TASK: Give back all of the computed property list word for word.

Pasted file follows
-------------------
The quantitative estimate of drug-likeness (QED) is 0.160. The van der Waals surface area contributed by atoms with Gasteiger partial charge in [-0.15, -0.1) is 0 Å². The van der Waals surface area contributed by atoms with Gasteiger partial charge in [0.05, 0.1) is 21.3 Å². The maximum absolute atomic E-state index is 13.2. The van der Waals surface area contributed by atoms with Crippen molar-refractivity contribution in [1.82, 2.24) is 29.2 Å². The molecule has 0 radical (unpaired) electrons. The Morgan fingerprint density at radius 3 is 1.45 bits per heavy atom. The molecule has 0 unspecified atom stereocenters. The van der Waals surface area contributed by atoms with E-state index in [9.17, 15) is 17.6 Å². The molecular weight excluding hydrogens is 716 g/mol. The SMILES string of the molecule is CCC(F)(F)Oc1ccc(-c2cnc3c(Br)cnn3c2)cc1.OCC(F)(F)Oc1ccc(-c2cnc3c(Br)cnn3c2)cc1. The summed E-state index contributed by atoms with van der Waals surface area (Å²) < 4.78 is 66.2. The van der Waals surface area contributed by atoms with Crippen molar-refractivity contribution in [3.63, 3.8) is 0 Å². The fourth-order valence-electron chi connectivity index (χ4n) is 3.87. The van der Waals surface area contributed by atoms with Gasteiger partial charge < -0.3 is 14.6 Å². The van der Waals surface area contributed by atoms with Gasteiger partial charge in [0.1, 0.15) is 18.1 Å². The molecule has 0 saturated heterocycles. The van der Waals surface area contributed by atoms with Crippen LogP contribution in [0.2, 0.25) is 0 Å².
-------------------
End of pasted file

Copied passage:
The quantitative estimate of drug-likeness (QED) is 0.160. The van der Waals surface area contributed by atoms with Gasteiger partial charge in [-0.15, -0.1) is 0 Å². The van der Waals surface area contributed by atoms with Gasteiger partial charge in [0.05, 0.1) is 21.3 Å². The maximum absolute atomic E-state index is 13.2. The van der Waals surface area contributed by atoms with Crippen molar-refractivity contribution in [1.82, 2.24) is 29.2 Å². The molecule has 0 radical (unpaired) electrons. The Morgan fingerprint density at radius 3 is 1.45 bits per heavy atom. The molecule has 0 unspecified atom stereocenters. The van der Waals surface area contributed by atoms with E-state index in [9.17, 15) is 17.6 Å². The molecular weight excluding hydrogens is 716 g/mol. The SMILES string of the molecule is CCC(F)(F)Oc1ccc(-c2cnc3c(Br)cnn3c2)cc1.OCC(F)(F)Oc1ccc(-c2cnc3c(Br)cnn3c2)cc1. The summed E-state index contributed by atoms with van der Waals surface area (Å²) < 4.78 is 66.2. The van der Waals surface area contributed by atoms with Crippen molar-refractivity contribution in [3.63, 3.8) is 0 Å². The fourth-order valence-electron chi connectivity index (χ4n) is 3.87. The van der Waals surface area contributed by atoms with Gasteiger partial charge < -0.3 is 14.6 Å². The van der Waals surface area contributed by atoms with Gasteiger partial charge in [0.1, 0.15) is 18.1 Å². The molecule has 0 saturated heterocycles. The van der Waals surface area contributed by atoms with Crippen LogP contribution in [0.2, 0.25) is 0 Å².